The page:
Amazon city is World Cup winner
The Amazon jungle city of Manaus was the big winner at the World
Branded ”the place ideally to avoid” by England coach Roy
Hodgson this week, the humid, steamy city far distant from the
soccer hotspots of Brazil became the tournament’s must-see venue on
Manaus got lucky beyond its dreams despite being awarded just
four group-stage matches at the 44,000-capacity Arena Amazonia.
England vs. Italy tops a four-match World Cup bill on the
opening Saturday, and Cristiano Ronaldo’s Portugal comes to play
the United States on the second Sunday.
Two more European visitors must also trek northward: Croatia vs.
Cameroon and Switzerland vs. Honduras.
Miguel Capobiango, World Cup coordinator for the Amazon state
governor’s office, told The Associated Press: ”We won the World
Some team coaches did not share his enthusiasm.
Switzerland coach Ottmar Hitzfeld is now rethinking his team’s
plans of training more than 1,680 miles away near Sao Paulo. His
fellow German Volker Finke, the Cameroon coach, described the
prospect of playing in Manaus as a ”little bit of a problem.”
Hodgson steered clear of making strong statements Friday after
previously igniting the Manaus mayor’s anger.
”I have never been to the Amazon. It will be a very interesting
experience, not just for me but for the team,” Hodgson said after
”We would also prefer that England doesn’t come,” Manaus mayor
Arthur Virgilio had said on the eve of the draw. ”We hope to get a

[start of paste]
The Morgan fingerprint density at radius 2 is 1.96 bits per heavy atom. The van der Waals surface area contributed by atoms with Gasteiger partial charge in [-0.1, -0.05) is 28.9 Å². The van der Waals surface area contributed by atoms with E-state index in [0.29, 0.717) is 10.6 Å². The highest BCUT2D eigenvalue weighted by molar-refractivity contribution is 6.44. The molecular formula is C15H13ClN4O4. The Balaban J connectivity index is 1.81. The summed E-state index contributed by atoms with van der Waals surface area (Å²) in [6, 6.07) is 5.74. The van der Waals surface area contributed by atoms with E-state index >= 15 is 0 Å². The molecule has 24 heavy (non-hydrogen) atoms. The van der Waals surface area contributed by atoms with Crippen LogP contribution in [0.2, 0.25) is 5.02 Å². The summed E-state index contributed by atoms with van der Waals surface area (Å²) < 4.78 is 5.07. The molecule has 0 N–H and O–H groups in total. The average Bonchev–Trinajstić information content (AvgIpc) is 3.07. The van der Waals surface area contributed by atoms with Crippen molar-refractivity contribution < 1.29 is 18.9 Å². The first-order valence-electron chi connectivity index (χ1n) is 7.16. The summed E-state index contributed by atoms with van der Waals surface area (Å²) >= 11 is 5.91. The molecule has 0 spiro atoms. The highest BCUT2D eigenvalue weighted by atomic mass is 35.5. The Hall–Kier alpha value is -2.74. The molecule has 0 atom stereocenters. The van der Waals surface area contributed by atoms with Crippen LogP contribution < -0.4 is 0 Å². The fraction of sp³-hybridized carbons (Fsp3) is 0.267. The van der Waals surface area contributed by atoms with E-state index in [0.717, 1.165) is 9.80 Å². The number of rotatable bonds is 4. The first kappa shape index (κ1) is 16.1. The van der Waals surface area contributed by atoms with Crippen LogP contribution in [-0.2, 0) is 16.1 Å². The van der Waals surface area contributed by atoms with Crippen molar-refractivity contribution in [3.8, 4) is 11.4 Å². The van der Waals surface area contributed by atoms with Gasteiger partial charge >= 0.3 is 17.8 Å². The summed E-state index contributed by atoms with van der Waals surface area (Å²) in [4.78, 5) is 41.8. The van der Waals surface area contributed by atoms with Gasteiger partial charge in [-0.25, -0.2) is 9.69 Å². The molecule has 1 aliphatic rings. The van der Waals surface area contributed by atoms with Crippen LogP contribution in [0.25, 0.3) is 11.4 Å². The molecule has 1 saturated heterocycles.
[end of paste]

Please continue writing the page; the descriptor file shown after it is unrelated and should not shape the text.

better team and a coach who is more sensible and polite.”
Naturally, the draw fulfilled England’s long-shot odds of
opening the show for Manaus on June 14.
”He’s one of the few people in the world who is not curious
about the Amazon, who doesn’t want to know Manaus,” Mayor Virgilio
said of Hodgson.
As a keen reader, Hodgson probably already knows that English
influence runs deep in the history of Manaus. British businesses
came to the Amazon for its rubber, invested in architecture copying
the style from back home, and workers left behind the soccer clubs
they created more than 100 years ago.
”We have plans that you can come and fish for piranhas,”
Capobiango said of the city nestled near where the Amazon and Negro
rivers join at the ”meeting of the waters.”
The Manaus area is also known for alligators, snakes, famously
big spiders and potentially a few mildly hostile locals.
”There will be more people cheering for Italy than England. It
is normal. But this first game will finish this trouble,”
Capobiango said of any lingering feeling between the major’s office
and the England camp.